How to win friends and infringe copyright
Sometimes it’s really easy to mess up the simplest things. Recently we made a mistake and infringed someone’s copyright. Fortunately that mistake didn’t bite us on the backside too badly. In fact, it put us onto some lawyers who know what they’re about and who we hope to make friends with.
Our last post was a well-meaning attempt to explain the difference between a solicitor and a lawyer. When it came time to publish our article, we went and found what we thought was a pretty sweet picture. In the time-honoured fashion, we achieved this by doing a Google search, picking the best looking image and whacking it straight on our post. The problem was we didn’t stop to think who owned the image. Or, more importantly, who owned the right to reproduce it. This sacred right is known as copyright. In Australia, copyright is regulated by the Copyright Act 1968 (Cth). The Copyright Act tells us that the right to publish or reproduce the work (ie. what we did) belonged to the author (ie. not us). In our case (and without delving too deeply), the people who created the image we used was the Canberra firm Howes Kaye Halpin. They, helpfully and politely, pointed this out to us and gave us the opportunity to tell the world that.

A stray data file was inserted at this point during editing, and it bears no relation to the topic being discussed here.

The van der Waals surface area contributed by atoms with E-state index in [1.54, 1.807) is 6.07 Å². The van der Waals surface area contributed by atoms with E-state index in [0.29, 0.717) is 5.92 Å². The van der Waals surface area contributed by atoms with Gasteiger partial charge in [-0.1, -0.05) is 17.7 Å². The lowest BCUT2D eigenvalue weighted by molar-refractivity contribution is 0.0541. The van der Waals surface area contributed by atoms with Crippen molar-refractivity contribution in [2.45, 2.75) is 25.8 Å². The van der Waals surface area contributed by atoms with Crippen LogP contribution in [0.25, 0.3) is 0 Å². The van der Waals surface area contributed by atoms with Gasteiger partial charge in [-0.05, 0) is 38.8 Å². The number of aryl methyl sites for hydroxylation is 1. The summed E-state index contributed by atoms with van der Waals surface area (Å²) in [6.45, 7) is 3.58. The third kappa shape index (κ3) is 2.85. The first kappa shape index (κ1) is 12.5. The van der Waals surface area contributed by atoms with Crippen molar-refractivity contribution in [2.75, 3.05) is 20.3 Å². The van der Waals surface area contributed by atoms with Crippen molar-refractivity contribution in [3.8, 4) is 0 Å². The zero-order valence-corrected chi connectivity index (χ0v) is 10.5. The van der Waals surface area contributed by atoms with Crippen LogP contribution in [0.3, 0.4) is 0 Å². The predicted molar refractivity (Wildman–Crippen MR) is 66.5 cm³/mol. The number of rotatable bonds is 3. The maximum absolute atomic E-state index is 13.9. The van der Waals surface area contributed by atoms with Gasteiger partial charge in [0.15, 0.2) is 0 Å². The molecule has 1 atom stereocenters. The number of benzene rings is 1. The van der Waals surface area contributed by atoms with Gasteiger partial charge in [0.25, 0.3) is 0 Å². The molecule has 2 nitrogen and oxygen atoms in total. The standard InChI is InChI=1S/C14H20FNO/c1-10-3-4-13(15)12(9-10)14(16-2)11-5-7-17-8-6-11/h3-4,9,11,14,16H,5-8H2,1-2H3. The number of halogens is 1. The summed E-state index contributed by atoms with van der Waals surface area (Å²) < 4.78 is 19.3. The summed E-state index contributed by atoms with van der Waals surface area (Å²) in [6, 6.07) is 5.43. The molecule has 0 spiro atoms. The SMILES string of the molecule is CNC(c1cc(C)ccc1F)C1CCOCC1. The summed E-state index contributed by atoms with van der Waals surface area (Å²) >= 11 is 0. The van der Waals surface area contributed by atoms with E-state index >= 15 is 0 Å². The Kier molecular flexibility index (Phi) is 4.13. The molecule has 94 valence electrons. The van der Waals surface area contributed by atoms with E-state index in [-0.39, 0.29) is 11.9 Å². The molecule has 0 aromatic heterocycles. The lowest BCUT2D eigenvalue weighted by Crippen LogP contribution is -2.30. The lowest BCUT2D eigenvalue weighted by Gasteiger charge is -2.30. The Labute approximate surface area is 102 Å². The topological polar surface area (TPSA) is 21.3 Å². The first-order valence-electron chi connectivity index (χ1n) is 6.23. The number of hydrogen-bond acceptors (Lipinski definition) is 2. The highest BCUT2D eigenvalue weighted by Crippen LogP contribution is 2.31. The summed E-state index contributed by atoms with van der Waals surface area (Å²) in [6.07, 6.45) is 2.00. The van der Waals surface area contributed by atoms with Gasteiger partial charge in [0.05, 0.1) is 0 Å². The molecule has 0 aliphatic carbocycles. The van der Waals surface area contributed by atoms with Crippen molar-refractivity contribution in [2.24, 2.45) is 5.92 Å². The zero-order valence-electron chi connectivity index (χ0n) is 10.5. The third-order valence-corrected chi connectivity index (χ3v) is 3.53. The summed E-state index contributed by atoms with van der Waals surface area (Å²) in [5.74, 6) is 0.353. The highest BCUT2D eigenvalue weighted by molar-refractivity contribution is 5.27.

Hopefully, this salutary tale demonstrates that its very easy to inadvertently breach another person’s copyright, particularly in the Internet era where so much content is so easily available. This doesn’t always (but it could) lead to a legal dispute but it can definitely be embarrassing. Best advice – don’t use an image (or anything else that you didn’t create) unless you know where it came from, who owns the copyright and the basis on which you can reproduce it.
And if you’re based in Canberra, check out Howes Kaye Halpin. They have heaps of great articles on their site. And, their office is perfectly located upstairs from a great suburban pub.